Toyota, accused by the Department of Justice (DOJ) of not disclosing automobile
safety defects, has been fined a record $1.2 billion, the largest ever
for a car manufacturer in the United States. Toyota is accused of concealing
safety defects from American consumers, conduct described by United States Attorney General,
Eric Holder, as "shameful," and a "blatant disregard"
for the law. The DOJ recently conducted a four year investigation of Toyota
and discovered evidence that the company intentionally concealed information
about automobile safety defects from consumers and government officials.
The DOJ contends that the undisclosed automobile safety defects that unnecessarily
put lives at risk consisted of faulty parts that caused sudden, unintended
acceleration in several Toyota models. They also contend that Toyota hid
problems related to floor mats and sticky accelerator pedals and made
misleading statements to consumers in an effort to maintain its brand
image. While government officials have not yet given an exact number of
deaths associated with these defects, the company still faces, and is
currently defending, many
wrongful death and
personal injury lawsuits.
Other Car Manufacturers Put On Notice Regarding Automobile Safety Defects Problem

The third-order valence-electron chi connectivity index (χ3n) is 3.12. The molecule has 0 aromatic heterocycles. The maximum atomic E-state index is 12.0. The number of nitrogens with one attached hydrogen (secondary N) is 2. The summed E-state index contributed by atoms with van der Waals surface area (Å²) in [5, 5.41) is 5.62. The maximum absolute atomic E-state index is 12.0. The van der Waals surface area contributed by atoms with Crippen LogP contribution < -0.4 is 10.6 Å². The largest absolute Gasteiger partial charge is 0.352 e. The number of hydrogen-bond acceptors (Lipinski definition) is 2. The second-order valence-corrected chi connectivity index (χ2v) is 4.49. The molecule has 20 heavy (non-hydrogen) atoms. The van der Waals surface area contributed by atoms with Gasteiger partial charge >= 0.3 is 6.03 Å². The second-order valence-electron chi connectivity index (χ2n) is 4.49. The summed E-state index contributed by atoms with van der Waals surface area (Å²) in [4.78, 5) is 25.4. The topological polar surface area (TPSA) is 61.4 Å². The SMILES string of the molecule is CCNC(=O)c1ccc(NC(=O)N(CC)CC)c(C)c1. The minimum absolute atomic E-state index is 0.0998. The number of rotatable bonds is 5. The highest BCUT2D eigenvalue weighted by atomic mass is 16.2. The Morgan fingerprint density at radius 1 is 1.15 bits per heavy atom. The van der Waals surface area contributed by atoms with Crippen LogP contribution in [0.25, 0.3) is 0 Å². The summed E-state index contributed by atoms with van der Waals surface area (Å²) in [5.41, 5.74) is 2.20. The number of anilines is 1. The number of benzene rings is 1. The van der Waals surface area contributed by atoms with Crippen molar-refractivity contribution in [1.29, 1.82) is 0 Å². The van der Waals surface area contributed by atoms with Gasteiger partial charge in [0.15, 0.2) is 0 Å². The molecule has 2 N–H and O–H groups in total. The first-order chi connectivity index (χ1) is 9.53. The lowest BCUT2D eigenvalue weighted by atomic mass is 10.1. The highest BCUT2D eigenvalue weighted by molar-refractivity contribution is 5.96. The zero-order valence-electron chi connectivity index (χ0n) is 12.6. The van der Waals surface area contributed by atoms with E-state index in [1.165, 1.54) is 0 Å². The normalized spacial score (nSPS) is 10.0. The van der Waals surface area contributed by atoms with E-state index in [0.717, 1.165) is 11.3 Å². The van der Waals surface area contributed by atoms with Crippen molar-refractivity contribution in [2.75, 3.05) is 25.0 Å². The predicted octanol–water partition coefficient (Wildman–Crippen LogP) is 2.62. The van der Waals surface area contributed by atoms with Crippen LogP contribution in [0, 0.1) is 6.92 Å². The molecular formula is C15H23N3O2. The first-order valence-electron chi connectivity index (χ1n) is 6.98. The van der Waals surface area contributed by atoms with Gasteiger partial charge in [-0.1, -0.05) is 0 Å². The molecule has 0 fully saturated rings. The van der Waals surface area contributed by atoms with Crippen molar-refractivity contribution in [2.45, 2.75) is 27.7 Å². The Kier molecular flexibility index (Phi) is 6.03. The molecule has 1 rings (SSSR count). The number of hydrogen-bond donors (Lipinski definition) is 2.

DOJ officials vow that the Toyota case sets the standard for how these
cases will be treated in the future. The DOJ's newly viligant approach
to the problem of manufacturers concealing automobile safety defects is
causing some degree of anxiety in the automobile industry. Holder warned
car manufacturers in unequivocal terms that future concealment of automobile
safety defects will not be tolerated. Holder said, "Other car companies
should not repeat Toyota's mistake. A recall may damage a company's
reputation, but deceiving your customers makes that damage far more lasting."
This resolution comes as the DOJ is beginning to investigate General Motors
for possibly concealing automobile safety defects. General Motors is accused
of failing to fix its Chevrolet Cobalt and other models equipped with
defective ignition switches that can shut off engines and disable air
bags. General Motors recently announced a recall of 1.6 million cars and
has vowed to cooperate with all relevant regulatory agencies.